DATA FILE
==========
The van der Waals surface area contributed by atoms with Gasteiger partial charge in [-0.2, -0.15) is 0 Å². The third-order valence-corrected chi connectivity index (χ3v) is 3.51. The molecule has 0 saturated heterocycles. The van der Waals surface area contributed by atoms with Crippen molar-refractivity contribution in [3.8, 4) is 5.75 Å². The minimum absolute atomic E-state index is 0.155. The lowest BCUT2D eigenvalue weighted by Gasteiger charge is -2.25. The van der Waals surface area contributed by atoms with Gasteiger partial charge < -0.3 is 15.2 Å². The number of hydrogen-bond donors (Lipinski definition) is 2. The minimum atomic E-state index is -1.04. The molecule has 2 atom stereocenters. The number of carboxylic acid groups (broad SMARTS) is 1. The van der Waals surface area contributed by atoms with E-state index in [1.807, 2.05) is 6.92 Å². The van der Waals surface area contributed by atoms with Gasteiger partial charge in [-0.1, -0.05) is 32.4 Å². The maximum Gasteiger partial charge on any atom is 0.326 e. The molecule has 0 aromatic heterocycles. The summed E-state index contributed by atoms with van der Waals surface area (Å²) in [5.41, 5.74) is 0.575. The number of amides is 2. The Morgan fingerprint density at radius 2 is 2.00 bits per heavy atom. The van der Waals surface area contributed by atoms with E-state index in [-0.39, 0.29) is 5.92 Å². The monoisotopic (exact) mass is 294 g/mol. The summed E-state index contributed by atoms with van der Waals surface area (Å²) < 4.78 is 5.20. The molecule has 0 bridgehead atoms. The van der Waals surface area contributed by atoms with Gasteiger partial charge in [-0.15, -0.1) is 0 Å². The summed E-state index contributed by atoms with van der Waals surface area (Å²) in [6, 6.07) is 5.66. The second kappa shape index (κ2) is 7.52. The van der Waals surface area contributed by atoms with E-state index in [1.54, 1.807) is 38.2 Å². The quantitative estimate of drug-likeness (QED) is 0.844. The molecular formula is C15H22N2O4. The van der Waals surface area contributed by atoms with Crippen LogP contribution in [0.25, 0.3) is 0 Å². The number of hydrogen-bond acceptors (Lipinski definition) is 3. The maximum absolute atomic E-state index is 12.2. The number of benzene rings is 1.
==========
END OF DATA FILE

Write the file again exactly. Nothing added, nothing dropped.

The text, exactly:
The van der Waals surface area contributed by atoms with Gasteiger partial charge in [-0.2, -0.15) is 0 Å². The third-order valence-corrected chi connectivity index (χ3v) is 3.51. The molecule has 0 saturated heterocycles. The van der Waals surface area contributed by atoms with Crippen molar-refractivity contribution in [3.8, 4) is 5.75 Å². The minimum absolute atomic E-state index is 0.155. The lowest BCUT2D eigenvalue weighted by Gasteiger charge is -2.25. The van der Waals surface area contributed by atoms with Gasteiger partial charge < -0.3 is 15.2 Å². The number of hydrogen-bond donors (Lipinski definition) is 2. The minimum atomic E-state index is -1.04. The molecule has 2 atom stereocenters. The number of carboxylic acid groups (broad SMARTS) is 1. The van der Waals surface area contributed by atoms with E-state index in [1.807, 2.05) is 6.92 Å². The van der Waals surface area contributed by atoms with Gasteiger partial charge in [-0.1, -0.05) is 32.4 Å². The maximum Gasteiger partial charge on any atom is 0.326 e. The molecule has 0 aromatic heterocycles. The summed E-state index contributed by atoms with van der Waals surface area (Å²) in [5.41, 5.74) is 0.575. The number of amides is 2. The Morgan fingerprint density at radius 2 is 2.00 bits per heavy atom. The van der Waals surface area contributed by atoms with E-state index in [-0.39, 0.29) is 5.92 Å². The monoisotopic (exact) mass is 294 g/mol. The summed E-state index contributed by atoms with van der Waals surface area (Å²) < 4.78 is 5.20. The molecule has 0 bridgehead atoms. The van der Waals surface area contributed by atoms with Gasteiger partial charge in [-0.15, -0.1) is 0 Å². The summed E-state index contributed by atoms with van der Waals surface area (Å²) in [6, 6.07) is 5.66. The second kappa shape index (κ2) is 7.52. The van der Waals surface area contributed by atoms with E-state index in [1.54, 1.807) is 38.2 Å². The quantitative estimate of drug-likeness (QED) is 0.844. The molecular formula is C15H22N2O4. The van der Waals surface area contributed by atoms with Crippen LogP contribution in [0.25, 0.3) is 0 Å². The number of hydrogen-bond acceptors (Lipinski definition) is 3. The maximum absolute atomic E-state index is 12.2. The number of benzene rings is 1.